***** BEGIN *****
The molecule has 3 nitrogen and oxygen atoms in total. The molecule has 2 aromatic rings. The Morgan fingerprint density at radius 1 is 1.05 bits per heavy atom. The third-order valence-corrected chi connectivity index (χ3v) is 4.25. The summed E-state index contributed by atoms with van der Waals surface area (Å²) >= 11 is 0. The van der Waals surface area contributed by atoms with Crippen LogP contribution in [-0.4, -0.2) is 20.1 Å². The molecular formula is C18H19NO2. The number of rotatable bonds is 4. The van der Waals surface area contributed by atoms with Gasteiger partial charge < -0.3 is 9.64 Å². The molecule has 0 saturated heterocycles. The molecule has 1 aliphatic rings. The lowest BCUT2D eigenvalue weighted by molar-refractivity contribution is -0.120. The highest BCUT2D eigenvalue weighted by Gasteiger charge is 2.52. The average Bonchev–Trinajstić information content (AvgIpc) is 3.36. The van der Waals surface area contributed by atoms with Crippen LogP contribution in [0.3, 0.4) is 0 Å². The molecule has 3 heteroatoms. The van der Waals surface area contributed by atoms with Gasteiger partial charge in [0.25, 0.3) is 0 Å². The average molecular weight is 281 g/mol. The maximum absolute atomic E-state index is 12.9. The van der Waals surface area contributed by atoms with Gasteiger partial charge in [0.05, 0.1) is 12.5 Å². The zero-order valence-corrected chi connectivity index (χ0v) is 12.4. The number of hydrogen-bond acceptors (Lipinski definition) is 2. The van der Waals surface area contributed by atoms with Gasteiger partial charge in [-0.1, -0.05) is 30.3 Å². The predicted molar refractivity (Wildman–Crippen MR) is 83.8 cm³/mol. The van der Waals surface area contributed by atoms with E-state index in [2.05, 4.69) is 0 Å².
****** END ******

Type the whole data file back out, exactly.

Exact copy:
The molecule has 3 nitrogen and oxygen atoms in total. The molecule has 2 aromatic rings. The Morgan fingerprint density at radius 1 is 1.05 bits per heavy atom. The third-order valence-corrected chi connectivity index (χ3v) is 4.25. The summed E-state index contributed by atoms with van der Waals surface area (Å²) >= 11 is 0. The van der Waals surface area contributed by atoms with Crippen LogP contribution in [-0.4, -0.2) is 20.1 Å². The molecular formula is C18H19NO2. The number of rotatable bonds is 4. The van der Waals surface area contributed by atoms with Gasteiger partial charge < -0.3 is 9.64 Å². The molecule has 0 saturated heterocycles. The molecule has 1 aliphatic rings. The lowest BCUT2D eigenvalue weighted by molar-refractivity contribution is -0.120. The highest BCUT2D eigenvalue weighted by Gasteiger charge is 2.52. The average Bonchev–Trinajstić information content (AvgIpc) is 3.36. The van der Waals surface area contributed by atoms with Crippen LogP contribution in [0.3, 0.4) is 0 Å². The molecule has 3 heteroatoms. The van der Waals surface area contributed by atoms with Gasteiger partial charge in [0.25, 0.3) is 0 Å². The average molecular weight is 281 g/mol. The maximum absolute atomic E-state index is 12.9. The van der Waals surface area contributed by atoms with Gasteiger partial charge in [0.05, 0.1) is 12.5 Å². The zero-order valence-corrected chi connectivity index (χ0v) is 12.4. The number of hydrogen-bond acceptors (Lipinski definition) is 2. The van der Waals surface area contributed by atoms with Gasteiger partial charge in [-0.1, -0.05) is 30.3 Å². The predicted molar refractivity (Wildman–Crippen MR) is 83.8 cm³/mol. The van der Waals surface area contributed by atoms with E-state index in [2.05, 4.69) is 0 Å².